WASHINGTON — U.S. District Judge Walter Nixon of Mississippi accepted a share in three oil wells as a bribe in a drug smuggling case, a federal grand jury charged today in a four-count indictment.
The indictment said Nixon, chief judge of the Southern District of Mississippi, accepted $60,000 in mineral royalties to three oil and gas wells from businessman Wiley Fairchild, of Hattiesburg, Miss.
The indictment said Fairchild's son, Drew, was a suspect in a drug-smuggling conspiracy case.
Wiley Fairchild was also indicted on charges of giving perjured testimony to the grand jury investigating the case.
The indictment alleges that he offered the royalties to Nixon in February, 1981, in exchange for Nixon's assistance in helping his son fight the drug-smuggling charges.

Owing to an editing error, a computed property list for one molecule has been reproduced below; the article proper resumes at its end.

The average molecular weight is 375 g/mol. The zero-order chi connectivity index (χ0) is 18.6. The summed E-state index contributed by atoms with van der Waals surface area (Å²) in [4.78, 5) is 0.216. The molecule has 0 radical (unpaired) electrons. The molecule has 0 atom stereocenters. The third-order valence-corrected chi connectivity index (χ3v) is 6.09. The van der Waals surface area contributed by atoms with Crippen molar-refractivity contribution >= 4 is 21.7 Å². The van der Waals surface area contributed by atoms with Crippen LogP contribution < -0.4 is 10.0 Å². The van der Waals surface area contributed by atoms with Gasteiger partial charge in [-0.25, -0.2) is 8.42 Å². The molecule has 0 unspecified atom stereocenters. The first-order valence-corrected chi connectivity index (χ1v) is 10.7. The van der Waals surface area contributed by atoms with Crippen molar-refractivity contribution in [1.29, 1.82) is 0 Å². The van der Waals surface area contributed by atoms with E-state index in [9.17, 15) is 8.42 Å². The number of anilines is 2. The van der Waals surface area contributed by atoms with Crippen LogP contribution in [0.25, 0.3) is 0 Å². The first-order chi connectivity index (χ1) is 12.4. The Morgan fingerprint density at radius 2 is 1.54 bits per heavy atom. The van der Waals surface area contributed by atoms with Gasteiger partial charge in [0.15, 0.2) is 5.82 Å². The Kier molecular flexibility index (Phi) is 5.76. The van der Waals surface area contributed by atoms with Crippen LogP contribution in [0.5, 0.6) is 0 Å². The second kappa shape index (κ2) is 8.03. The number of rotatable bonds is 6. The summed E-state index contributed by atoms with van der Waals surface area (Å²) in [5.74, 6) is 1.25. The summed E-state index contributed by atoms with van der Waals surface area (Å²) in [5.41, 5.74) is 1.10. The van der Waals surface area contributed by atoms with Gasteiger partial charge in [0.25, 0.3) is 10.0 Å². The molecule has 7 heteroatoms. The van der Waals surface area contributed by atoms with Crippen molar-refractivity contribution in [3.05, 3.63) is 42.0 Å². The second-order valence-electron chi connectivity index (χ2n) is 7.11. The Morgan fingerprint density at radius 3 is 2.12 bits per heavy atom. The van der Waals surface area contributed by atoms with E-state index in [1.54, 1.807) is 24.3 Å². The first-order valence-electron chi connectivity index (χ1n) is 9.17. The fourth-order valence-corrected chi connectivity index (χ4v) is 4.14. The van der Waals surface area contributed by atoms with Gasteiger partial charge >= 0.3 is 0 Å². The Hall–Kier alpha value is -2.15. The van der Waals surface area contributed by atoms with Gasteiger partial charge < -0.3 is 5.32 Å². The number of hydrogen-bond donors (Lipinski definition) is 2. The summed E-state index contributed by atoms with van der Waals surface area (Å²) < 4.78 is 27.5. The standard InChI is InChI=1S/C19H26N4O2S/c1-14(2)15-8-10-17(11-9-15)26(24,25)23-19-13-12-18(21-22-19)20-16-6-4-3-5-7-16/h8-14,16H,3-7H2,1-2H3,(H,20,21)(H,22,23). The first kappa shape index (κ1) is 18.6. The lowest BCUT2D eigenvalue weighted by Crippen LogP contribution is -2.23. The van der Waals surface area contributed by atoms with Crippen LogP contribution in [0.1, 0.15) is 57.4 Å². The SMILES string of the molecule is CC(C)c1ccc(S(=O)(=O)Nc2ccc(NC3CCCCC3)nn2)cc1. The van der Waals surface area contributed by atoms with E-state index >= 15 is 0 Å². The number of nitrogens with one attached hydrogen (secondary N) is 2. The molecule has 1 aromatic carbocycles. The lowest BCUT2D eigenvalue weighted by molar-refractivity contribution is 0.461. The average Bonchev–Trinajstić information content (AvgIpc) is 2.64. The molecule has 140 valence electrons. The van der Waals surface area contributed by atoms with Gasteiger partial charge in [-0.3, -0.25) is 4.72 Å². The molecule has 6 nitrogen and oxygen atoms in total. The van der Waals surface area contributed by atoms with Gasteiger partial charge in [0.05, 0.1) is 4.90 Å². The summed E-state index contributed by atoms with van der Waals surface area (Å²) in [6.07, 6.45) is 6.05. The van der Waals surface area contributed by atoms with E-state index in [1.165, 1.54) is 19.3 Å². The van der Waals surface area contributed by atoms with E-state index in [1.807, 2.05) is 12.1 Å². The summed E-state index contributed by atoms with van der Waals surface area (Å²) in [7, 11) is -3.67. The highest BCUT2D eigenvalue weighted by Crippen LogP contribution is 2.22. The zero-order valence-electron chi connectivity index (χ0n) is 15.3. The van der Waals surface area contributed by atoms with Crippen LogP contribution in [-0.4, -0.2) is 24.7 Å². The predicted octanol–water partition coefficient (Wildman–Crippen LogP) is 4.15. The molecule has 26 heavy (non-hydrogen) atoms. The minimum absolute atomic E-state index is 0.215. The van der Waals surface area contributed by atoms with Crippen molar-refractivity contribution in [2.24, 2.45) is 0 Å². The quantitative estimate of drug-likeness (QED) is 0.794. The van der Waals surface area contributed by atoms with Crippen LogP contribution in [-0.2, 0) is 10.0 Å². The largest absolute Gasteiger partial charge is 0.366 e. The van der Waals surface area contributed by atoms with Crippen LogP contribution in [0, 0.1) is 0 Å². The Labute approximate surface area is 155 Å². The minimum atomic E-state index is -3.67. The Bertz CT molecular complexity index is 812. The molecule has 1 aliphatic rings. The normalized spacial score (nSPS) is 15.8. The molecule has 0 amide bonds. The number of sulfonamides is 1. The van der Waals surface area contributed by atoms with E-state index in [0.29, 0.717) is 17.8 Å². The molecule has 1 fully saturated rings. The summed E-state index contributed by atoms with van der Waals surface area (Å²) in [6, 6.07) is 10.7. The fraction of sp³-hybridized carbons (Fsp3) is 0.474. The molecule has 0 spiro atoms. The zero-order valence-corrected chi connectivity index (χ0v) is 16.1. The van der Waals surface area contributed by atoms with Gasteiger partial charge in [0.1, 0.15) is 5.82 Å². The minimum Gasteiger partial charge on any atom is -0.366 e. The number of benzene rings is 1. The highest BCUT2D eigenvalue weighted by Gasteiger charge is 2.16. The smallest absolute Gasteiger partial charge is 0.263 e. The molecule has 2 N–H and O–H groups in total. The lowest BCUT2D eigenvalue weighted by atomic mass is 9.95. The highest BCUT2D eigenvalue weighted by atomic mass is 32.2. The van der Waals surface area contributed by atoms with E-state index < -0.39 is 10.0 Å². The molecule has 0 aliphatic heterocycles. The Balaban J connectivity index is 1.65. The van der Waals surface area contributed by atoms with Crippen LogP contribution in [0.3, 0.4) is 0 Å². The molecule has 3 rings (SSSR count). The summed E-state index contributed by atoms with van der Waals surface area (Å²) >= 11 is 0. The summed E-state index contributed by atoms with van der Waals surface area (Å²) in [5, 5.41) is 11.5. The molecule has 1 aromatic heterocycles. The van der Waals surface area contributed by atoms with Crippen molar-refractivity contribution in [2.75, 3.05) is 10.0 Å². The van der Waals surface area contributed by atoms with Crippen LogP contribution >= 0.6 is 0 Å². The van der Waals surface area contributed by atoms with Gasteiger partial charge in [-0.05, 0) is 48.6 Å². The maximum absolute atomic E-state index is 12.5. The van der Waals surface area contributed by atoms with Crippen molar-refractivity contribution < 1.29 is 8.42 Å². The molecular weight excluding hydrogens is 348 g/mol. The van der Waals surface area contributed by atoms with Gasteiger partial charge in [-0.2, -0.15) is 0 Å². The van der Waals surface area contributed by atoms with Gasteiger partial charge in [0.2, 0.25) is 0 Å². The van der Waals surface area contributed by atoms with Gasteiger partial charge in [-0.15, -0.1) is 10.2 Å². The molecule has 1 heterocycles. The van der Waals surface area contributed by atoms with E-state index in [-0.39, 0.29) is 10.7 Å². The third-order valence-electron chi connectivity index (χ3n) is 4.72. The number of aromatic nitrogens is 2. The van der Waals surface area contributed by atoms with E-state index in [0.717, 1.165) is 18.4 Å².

It said Nixon asked his longtime friend, Dist. Atty. Paul Holmes, to "do what he could" to help Drew Fairchild.
The younger Fairchild eventually pleaded guilty and is serving a six-month prison term.
Nixon, 55, pleaded innocent to all charges and was released on his own recognizance.
New Orleans attorney Michael Fowler, who represented the judge, said he has asked Chief Judge Charles Clark of the U.S. 5th Circuit Court of Appeals to relieve Nixon of his duties pending trial.